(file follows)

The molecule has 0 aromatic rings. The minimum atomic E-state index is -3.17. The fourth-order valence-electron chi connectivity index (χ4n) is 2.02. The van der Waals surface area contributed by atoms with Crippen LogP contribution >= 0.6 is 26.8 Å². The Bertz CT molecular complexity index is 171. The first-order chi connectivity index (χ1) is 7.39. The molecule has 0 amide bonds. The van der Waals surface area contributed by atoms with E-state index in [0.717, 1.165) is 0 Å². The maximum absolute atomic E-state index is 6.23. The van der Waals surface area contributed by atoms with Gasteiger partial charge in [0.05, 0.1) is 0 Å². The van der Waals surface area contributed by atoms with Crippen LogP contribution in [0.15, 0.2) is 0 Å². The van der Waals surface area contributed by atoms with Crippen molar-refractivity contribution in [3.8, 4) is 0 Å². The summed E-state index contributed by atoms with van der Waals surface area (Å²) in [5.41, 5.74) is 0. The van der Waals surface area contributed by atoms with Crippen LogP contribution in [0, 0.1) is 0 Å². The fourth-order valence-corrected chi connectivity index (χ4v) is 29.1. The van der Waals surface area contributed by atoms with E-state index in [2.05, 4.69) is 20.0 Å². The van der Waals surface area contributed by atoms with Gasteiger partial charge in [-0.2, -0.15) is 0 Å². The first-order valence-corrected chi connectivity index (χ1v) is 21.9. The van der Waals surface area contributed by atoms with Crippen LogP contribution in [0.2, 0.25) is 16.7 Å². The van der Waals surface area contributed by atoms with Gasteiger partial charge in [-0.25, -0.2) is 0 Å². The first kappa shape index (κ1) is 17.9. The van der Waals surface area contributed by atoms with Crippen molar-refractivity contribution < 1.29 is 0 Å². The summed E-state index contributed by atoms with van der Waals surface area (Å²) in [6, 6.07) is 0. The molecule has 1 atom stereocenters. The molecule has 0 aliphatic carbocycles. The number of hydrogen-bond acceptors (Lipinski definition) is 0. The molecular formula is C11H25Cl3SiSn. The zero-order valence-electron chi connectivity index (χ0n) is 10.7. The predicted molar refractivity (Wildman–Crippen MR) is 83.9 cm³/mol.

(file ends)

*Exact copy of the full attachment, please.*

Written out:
The molecule has 0 aromatic rings. The minimum atomic E-state index is -3.17. The fourth-order valence-electron chi connectivity index (χ4n) is 2.02. The van der Waals surface area contributed by atoms with Crippen LogP contribution >= 0.6 is 26.8 Å². The Bertz CT molecular complexity index is 171. The first-order chi connectivity index (χ1) is 7.39. The molecule has 0 amide bonds. The van der Waals surface area contributed by atoms with E-state index in [0.717, 1.165) is 0 Å². The maximum absolute atomic E-state index is 6.23. The van der Waals surface area contributed by atoms with Gasteiger partial charge in [0.05, 0.1) is 0 Å². The van der Waals surface area contributed by atoms with Crippen LogP contribution in [0.15, 0.2) is 0 Å². The van der Waals surface area contributed by atoms with Crippen molar-refractivity contribution in [3.8, 4) is 0 Å². The summed E-state index contributed by atoms with van der Waals surface area (Å²) in [5.41, 5.74) is 0. The van der Waals surface area contributed by atoms with Crippen LogP contribution in [0, 0.1) is 0 Å². The fourth-order valence-corrected chi connectivity index (χ4v) is 29.1. The van der Waals surface area contributed by atoms with E-state index in [2.05, 4.69) is 20.0 Å². The van der Waals surface area contributed by atoms with Gasteiger partial charge in [-0.2, -0.15) is 0 Å². The first-order valence-corrected chi connectivity index (χ1v) is 21.9. The van der Waals surface area contributed by atoms with Crippen LogP contribution in [0.2, 0.25) is 16.7 Å². The van der Waals surface area contributed by atoms with Gasteiger partial charge in [-0.25, -0.2) is 0 Å². The first kappa shape index (κ1) is 17.9. The van der Waals surface area contributed by atoms with Crippen molar-refractivity contribution < 1.29 is 0 Å². The summed E-state index contributed by atoms with van der Waals surface area (Å²) in [6, 6.07) is 0. The molecule has 1 atom stereocenters. The molecule has 0 aliphatic carbocycles. The number of hydrogen-bond acceptors (Lipinski definition) is 0. The molecular formula is C11H25Cl3SiSn. The zero-order valence-electron chi connectivity index (χ0n) is 10.7. The predicted molar refractivity (Wildman–Crippen MR) is 83.9 cm³/mol.